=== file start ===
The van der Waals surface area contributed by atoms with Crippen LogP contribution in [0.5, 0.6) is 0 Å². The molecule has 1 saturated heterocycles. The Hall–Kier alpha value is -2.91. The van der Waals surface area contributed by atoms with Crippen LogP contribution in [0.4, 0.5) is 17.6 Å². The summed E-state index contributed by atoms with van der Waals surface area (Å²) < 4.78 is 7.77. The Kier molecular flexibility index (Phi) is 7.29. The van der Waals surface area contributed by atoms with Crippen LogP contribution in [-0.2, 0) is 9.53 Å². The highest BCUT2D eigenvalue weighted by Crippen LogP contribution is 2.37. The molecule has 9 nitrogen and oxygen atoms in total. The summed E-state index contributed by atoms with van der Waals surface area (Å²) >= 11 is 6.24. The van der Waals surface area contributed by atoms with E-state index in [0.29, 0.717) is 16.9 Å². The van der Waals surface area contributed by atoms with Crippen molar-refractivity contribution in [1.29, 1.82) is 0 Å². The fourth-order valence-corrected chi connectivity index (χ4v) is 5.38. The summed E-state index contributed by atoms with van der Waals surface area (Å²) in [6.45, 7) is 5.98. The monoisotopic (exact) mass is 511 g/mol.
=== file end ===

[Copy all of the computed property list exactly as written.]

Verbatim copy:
The van der Waals surface area contributed by atoms with Crippen LogP contribution in [0.5, 0.6) is 0 Å². The molecule has 1 saturated heterocycles. The Hall–Kier alpha value is -2.91. The van der Waals surface area contributed by atoms with Crippen LogP contribution in [0.4, 0.5) is 17.6 Å². The summed E-state index contributed by atoms with van der Waals surface area (Å²) < 4.78 is 7.77. The Kier molecular flexibility index (Phi) is 7.29. The van der Waals surface area contributed by atoms with Crippen LogP contribution in [-0.2, 0) is 9.53 Å². The highest BCUT2D eigenvalue weighted by Crippen LogP contribution is 2.37. The molecule has 9 nitrogen and oxygen atoms in total. The summed E-state index contributed by atoms with van der Waals surface area (Å²) >= 11 is 6.24. The van der Waals surface area contributed by atoms with E-state index in [0.29, 0.717) is 16.9 Å². The van der Waals surface area contributed by atoms with Crippen molar-refractivity contribution in [1.29, 1.82) is 0 Å². The fourth-order valence-corrected chi connectivity index (χ4v) is 5.38. The summed E-state index contributed by atoms with van der Waals surface area (Å²) in [6.45, 7) is 5.98. The monoisotopic (exact) mass is 511 g/mol.